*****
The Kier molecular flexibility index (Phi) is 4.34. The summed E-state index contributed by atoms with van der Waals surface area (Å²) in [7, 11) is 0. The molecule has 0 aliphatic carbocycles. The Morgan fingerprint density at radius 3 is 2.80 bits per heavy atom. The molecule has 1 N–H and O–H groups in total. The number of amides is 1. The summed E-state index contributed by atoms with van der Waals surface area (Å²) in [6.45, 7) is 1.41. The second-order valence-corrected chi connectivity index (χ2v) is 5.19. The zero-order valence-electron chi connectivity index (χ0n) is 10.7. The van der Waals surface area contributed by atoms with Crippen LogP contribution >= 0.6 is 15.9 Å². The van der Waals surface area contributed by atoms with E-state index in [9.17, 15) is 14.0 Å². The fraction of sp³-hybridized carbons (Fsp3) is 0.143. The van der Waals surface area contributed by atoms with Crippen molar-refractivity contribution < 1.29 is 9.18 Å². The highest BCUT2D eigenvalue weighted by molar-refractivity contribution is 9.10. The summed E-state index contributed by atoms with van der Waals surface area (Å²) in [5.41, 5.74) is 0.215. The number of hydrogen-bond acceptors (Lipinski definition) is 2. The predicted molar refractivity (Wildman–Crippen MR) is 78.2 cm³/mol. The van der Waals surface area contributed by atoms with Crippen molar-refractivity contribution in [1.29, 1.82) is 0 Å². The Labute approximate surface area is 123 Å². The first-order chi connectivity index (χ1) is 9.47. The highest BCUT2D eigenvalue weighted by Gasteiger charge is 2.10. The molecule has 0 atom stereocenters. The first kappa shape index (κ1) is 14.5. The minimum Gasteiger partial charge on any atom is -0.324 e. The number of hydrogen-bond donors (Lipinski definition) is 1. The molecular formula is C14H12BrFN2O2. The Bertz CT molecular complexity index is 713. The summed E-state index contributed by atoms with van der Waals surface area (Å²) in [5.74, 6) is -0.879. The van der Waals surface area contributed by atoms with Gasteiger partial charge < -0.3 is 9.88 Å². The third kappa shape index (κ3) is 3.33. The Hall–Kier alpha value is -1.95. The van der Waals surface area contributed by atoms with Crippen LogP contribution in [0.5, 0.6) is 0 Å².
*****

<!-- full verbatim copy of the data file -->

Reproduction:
The Kier molecular flexibility index (Phi) is 4.34. The summed E-state index contributed by atoms with van der Waals surface area (Å²) in [7, 11) is 0. The molecule has 0 aliphatic carbocycles. The Morgan fingerprint density at radius 3 is 2.80 bits per heavy atom. The molecule has 1 N–H and O–H groups in total. The number of amides is 1. The summed E-state index contributed by atoms with van der Waals surface area (Å²) in [6.45, 7) is 1.41. The second-order valence-corrected chi connectivity index (χ2v) is 5.19. The zero-order valence-electron chi connectivity index (χ0n) is 10.7. The van der Waals surface area contributed by atoms with Crippen LogP contribution >= 0.6 is 15.9 Å². The van der Waals surface area contributed by atoms with E-state index in [9.17, 15) is 14.0 Å². The fraction of sp³-hybridized carbons (Fsp3) is 0.143. The van der Waals surface area contributed by atoms with Crippen molar-refractivity contribution < 1.29 is 9.18 Å². The highest BCUT2D eigenvalue weighted by molar-refractivity contribution is 9.10. The summed E-state index contributed by atoms with van der Waals surface area (Å²) in [5.41, 5.74) is 0.215. The number of hydrogen-bond acceptors (Lipinski definition) is 2. The predicted molar refractivity (Wildman–Crippen MR) is 78.2 cm³/mol. The van der Waals surface area contributed by atoms with Crippen molar-refractivity contribution in [1.29, 1.82) is 0 Å². The Labute approximate surface area is 123 Å². The first-order chi connectivity index (χ1) is 9.47. The highest BCUT2D eigenvalue weighted by Gasteiger charge is 2.10. The molecule has 0 atom stereocenters. The first kappa shape index (κ1) is 14.5. The minimum Gasteiger partial charge on any atom is -0.324 e. The number of hydrogen-bond donors (Lipinski definition) is 1. The molecular formula is C14H12BrFN2O2. The Bertz CT molecular complexity index is 713. The summed E-state index contributed by atoms with van der Waals surface area (Å²) in [5.74, 6) is -0.879. The van der Waals surface area contributed by atoms with Gasteiger partial charge < -0.3 is 9.88 Å². The third kappa shape index (κ3) is 3.33. The Hall–Kier alpha value is -1.95. The van der Waals surface area contributed by atoms with Crippen LogP contribution in [0.5, 0.6) is 0 Å².